1Division of Laboratory Medicine, Hiroshima University Hospital, 2Division of Physiological Function, Department of Clinical Practice and Support, Hiroshima University Hospital, 3Department of Gastroenterology and Metabolism, Hiroshima University Hospital, 4Department of Anatomical Pathology, Hiroshima University Hospital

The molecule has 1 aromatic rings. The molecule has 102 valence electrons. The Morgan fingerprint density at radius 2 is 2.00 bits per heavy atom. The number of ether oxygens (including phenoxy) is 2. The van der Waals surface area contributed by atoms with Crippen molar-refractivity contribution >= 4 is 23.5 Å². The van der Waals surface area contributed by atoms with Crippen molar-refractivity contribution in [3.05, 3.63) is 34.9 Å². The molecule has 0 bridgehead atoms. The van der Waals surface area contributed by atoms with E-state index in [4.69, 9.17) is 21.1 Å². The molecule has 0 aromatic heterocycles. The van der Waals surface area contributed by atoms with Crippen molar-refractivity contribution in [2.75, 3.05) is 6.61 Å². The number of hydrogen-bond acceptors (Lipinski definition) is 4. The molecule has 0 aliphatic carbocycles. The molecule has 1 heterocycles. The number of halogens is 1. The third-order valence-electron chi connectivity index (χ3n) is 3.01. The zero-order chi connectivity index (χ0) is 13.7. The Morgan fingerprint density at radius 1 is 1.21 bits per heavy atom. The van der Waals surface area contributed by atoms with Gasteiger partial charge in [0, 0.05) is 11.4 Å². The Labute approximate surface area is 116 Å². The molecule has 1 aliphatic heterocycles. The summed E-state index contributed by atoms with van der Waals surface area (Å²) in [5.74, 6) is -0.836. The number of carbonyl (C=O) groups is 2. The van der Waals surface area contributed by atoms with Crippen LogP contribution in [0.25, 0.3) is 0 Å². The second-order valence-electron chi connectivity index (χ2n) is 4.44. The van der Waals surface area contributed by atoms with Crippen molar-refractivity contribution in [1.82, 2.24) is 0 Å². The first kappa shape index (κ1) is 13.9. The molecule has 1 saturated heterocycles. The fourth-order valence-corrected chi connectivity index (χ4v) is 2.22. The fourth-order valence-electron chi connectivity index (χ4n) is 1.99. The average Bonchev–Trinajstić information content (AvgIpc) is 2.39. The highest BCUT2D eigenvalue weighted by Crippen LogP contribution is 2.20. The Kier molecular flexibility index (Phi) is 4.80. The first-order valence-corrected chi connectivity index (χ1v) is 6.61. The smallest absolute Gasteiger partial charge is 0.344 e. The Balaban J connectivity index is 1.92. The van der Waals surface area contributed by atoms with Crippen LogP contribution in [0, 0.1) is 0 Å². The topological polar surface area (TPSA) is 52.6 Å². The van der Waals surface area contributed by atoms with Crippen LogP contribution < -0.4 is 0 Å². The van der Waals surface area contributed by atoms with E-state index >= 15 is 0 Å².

We report a case of hepatic angiosarcoma. An 80-year-old man with impaired liver function was admitted to our hospital for detailed examination. Contrast-enhanced computed tomography (CECT) revealed a tumor lesion, which was 40 mm in diameter at segment 7 of the liver. Abdominal ultrasonography (US) showed a hyperechoic mass with an inhomogeneous and slightly unclear margin. Contrast-enhanced ultrasonography (CEUS) showed sparse irregular peripheral nodular enhancement on the arterial phase, and partial centripetal filling on the portal phase. The mass was slightly hypoenhanced 10 minutes later on the post vascular phase, but the internal nodular heterogeneous enhancement persisted. The enhancement pattern was similar to that of a typical hepatic hemangioma, but we suspected a hepatic angiosarcoma. Compared to plain CT performed for evaluation of another organ 3 months previously, CECT showed a rapidly growing mass in the same region of the liver with lymph node metastasis of the left gastric artery. We performed ultrasound-guided biopsy, and the lesion was pathologically diagnosed as hepatic angiosarcoma.